My partner and I decided that we won’t be having children. We finally decided it—I mean really decided it. We’d danced around the topic for years. Having met when I was in my mid twenties and he was in his late twenties, there was a good chunk of time when we didn’t feel any pressure to make a final call on this matter. I guess that is one of the benefits of meeting your partner young. You don’t make a major decision like procreating because of some loudly ticking biological clock. I had several years with my partner before we really needed to look this issue in the face: will we have kids? When we met, if we touched on the subject (which was almost never), we’d say, “Sure, maybe! I might have kids.” A few years later, the words changed to, “Probably not” and “I don’t see that happening.” And now, well into our thirties, it’s become, “We are not having children.” However, I didn’t realize how many interesting mental phases would be on the other side of that decision. I haven’t changed my mind, but anyone who is grappling with the decision should just be prepared for these phases, so you know they’re normal.
Naturally, at first, I felt like a weight had been lifted. I felt as if the world had just opened up. We can travel any time we want (funds allowing), without finding childcare or child-friendly accommodations. We can move wherever we want. We can work long hours on passion projects. Nobody will dictate our decisions but ourselves.
There was also a sense of relief around the fact that the decision had been made. While I was younger, I resented the fact that it even was a decision to be made. The little rebel feminist in me hated that I live in a society where there is this big “Question mark” floating over a woman’s head until she’s decided—yes or no—on kids. Everyone sees that question mark. Everyone is wondering. But, now that it’s been decided, it’s a relief. I can’t change the fact that the decision to have kids (or not) is such a thing for women, but I can take relief in the fact that it’s done for me.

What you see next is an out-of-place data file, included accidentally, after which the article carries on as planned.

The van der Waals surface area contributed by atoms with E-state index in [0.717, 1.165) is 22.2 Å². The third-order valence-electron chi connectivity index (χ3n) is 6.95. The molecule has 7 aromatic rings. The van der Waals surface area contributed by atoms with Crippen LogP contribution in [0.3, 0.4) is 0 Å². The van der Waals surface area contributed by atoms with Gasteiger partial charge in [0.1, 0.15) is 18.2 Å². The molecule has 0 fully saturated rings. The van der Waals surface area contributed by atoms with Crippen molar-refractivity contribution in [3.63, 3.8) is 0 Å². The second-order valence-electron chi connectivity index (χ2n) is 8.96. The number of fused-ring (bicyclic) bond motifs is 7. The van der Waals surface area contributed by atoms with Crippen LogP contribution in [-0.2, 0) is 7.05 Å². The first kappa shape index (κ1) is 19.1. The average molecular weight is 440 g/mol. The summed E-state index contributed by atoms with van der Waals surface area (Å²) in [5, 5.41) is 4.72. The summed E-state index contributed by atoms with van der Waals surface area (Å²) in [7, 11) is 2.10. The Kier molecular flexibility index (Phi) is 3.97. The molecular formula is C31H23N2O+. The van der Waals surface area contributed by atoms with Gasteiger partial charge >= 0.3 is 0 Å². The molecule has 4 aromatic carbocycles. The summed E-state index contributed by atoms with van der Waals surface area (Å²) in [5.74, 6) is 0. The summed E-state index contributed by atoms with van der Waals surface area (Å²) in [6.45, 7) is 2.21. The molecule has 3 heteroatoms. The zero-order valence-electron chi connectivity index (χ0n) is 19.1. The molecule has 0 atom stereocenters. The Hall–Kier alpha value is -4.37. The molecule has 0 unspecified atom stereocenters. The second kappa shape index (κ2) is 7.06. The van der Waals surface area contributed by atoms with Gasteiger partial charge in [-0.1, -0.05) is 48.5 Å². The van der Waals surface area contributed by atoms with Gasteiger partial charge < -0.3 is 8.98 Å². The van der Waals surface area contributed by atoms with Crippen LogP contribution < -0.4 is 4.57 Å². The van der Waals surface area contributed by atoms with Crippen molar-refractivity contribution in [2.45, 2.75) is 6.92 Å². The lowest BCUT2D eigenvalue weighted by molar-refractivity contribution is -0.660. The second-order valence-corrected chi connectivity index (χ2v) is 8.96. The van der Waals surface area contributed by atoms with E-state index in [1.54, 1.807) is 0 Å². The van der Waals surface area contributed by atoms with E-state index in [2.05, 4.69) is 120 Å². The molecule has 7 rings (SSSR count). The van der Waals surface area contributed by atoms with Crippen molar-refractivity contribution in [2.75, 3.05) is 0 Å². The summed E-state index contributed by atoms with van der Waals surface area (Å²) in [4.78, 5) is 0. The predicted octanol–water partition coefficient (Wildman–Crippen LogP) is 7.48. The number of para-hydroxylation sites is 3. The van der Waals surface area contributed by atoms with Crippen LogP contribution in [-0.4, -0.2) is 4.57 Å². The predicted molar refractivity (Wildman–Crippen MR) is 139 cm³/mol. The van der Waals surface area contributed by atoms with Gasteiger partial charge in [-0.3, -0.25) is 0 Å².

I also felt financially wealthy. I didn’t realize that, before, on some small level, I had this whisper in my head. It said, “Hey. You should be saving money in case you have a kid.” But now that I know I’m not, it’s gone. I don’t have a tiny panic, every time I book an expensive hotel, that some child needed that money for karate lessons.
So, the bloodline might end with me
This was an interesting mental development: the understanding that the bloodline might end with me. That’s a lot of pressure. I have one sibling, and she is undecided on kids. I secretly hope she just has them, so our generation doesn’t have to feel bad about ending our family’s bloodline. I wish my decision not to have kids didn’t affect so many other people. I didn’t mean to put an end to our bloodline. But, there is a nagging guilt that comes with that possibility.
And my partner’s bloodline could end with him
I also look at my partner sometimes and think, “Though I do not want children, it’s a shame there won’t be more of him. He’s so good. There should be more people like him. And I’m kind of the only person in a position to do anything about that.” It’s just a thought that inevitably passes through your mind when you think your partner is awesome.
Critically assessing my other goals